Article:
More from the world's biggest and best arts festival

Edinburgh Fringe 2018 reviews: Alex Edelman/ Jayde Adams/ Kieran Hodgson

Veronica Lee

More from the world’s biggest and best arts festival

Edinburgh Fringe 2018 reviews: Catherine Bohart / Norris & Parker / Pelican

Veronica Lee

Opening on the fringe at the world's biggest and best arts festival

Flight of the Conchords review, Eventim Apollo - New Zealand musical spoofers make welcome return

Veronica Lee

Worth the wait for Bret McKenzie and Jemaine Clement

Enter theartsdesk / h Club Young Influencer of the Year award

Theartsdesk

In association with The Hospital Club's h.Club100 Awards, we're looking for the best cultural writers, bloggers and vloggers

Bridget Christie, Brighton Festival review - politics through a domestic lens

Veronica Lee

Brexit and its fallout still an obsession

Sarah Kendall, Soho Theatre review - a superb storyteller

Veronica Lee

Australian stand-up muses on the lottery of life

Danny Baker, Touring review - boy, can he talk

Veronica Lee

Radio personality gives it the verbals

Footnote: a brief history of British comedy

British comedy has a honourable history, dating back to Chaucer’s Canterbury Tales, through Shakespeare’s and Restoration plays to Victorian and Edwardian music hall and its offspring variety, and on to Monty Python’s Flying Circus, working-men’s clubs, 1980s alternative comedy, and today's hugely popular stand-up acts in stadiums seating up to 20,000 people.

In broadcast media, the immediate decades after the Second World War marked radio’s golden age for comedy, with shows such as ITMA, The Goons, Round the Horne and Beyond Our Ken. Many radio comedy shows transferred to even greater acclaim on television - such as Hancock’s Half Hour, The Hitchhiker's Guide to the Galaxy, Knowing Me, Knowing You, The Day Today, Red Dwarf, The League of Gentlemen, Goodness Gracious Me and Little Britain.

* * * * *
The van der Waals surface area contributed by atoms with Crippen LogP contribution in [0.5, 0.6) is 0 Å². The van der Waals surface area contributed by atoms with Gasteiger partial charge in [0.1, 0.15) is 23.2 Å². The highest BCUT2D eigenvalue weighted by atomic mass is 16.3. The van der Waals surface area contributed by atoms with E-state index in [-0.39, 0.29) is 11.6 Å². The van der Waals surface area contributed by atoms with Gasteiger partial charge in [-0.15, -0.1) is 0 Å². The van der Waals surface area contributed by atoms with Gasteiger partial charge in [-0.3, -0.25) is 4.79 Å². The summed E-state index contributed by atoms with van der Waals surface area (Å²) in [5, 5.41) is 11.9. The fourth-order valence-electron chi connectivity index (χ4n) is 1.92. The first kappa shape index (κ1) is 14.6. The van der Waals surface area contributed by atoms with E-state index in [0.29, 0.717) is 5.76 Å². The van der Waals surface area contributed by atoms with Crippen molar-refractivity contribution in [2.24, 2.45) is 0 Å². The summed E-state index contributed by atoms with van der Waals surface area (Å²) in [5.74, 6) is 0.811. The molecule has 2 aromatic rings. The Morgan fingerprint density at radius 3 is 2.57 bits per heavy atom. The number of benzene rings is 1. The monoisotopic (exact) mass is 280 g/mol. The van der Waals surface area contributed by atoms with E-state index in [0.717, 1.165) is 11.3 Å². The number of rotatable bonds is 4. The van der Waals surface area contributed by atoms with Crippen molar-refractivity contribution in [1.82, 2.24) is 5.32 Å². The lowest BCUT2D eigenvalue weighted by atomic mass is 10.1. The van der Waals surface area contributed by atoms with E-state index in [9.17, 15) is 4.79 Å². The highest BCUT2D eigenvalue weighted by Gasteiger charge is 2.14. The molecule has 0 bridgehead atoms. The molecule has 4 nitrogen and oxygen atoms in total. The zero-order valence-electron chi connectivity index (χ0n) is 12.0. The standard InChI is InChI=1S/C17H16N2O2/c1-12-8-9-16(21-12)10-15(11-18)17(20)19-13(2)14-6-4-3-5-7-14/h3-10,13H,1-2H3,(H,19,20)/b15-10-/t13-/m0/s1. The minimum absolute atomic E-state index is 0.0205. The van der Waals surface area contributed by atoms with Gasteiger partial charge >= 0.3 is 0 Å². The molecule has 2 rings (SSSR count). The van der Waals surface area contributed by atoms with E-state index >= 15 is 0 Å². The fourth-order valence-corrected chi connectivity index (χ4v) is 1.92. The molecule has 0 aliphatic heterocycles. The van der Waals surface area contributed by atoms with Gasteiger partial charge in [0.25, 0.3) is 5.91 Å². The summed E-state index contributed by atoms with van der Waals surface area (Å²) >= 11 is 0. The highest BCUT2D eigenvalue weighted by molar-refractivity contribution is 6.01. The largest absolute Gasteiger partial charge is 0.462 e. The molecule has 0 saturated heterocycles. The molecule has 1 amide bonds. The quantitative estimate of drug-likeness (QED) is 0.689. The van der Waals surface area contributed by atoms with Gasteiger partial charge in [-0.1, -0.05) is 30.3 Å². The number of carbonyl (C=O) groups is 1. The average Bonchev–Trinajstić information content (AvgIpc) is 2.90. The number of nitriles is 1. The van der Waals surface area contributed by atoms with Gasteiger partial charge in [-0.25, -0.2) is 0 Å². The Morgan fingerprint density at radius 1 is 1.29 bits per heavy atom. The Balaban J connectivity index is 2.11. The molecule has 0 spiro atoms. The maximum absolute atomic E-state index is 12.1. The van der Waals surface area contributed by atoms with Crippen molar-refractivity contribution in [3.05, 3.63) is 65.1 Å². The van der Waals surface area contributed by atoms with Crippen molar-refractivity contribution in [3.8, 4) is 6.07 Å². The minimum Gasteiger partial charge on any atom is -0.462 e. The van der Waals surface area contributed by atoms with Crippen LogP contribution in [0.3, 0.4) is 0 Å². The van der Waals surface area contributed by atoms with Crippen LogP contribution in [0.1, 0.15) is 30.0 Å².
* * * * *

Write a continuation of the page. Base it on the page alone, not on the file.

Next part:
In television, the 1970s and 1980s were the great age of British sitcom, when shows such as Steptoe and Son, Till Death Us Do Part, Rising Damp, Dad’s Army, Porridge, Yes, Minister, Only Fools and Horses, Fawlty Towers and Blackadder. They were marked by great writing, acting and directing, although the time should also be noted for great British dross such as On the Buses and Love Thy Neighbour.

By the 1990s, British sitcom had developed into intelligent über-comedy, with shows such as Absolutely Fabulous and The Office making dark or off-kilter (although some would say bad taste) shows such as Drop the Dead Donkey, Peep Show, Green Wing and The Inbetweeners possible. In film, British comedy has had three great ages - silent movies (Charlie Chaplin being their star), Ealing comedies (Passport to Pimlico perhaps the best ever) and Carry On films. The first are in a long tradition of daft physical humour, the second mark the dry sophistication of much British humour, and the last the bawdiness that goes back to Chaucer.

The 2000s marked the resurgence of live comedy, with acts (including Jimmy Carr, Peter Kay and Russell Howard) honing their talents at successive Edinburgh Fringes and their resulting TV, stadium tour and DVD sales making millionaires of dozens of UK comics. Comedians cross readily from TV to stand-up to film to West End comedy theatre. The British comedy industry is now a huge and growing commercial business, with star comics such as Peter Kay and Michael McIntyre grossing tens of millions of pounds from arena tours, and attendances of up to 20,000 at venues across the UK.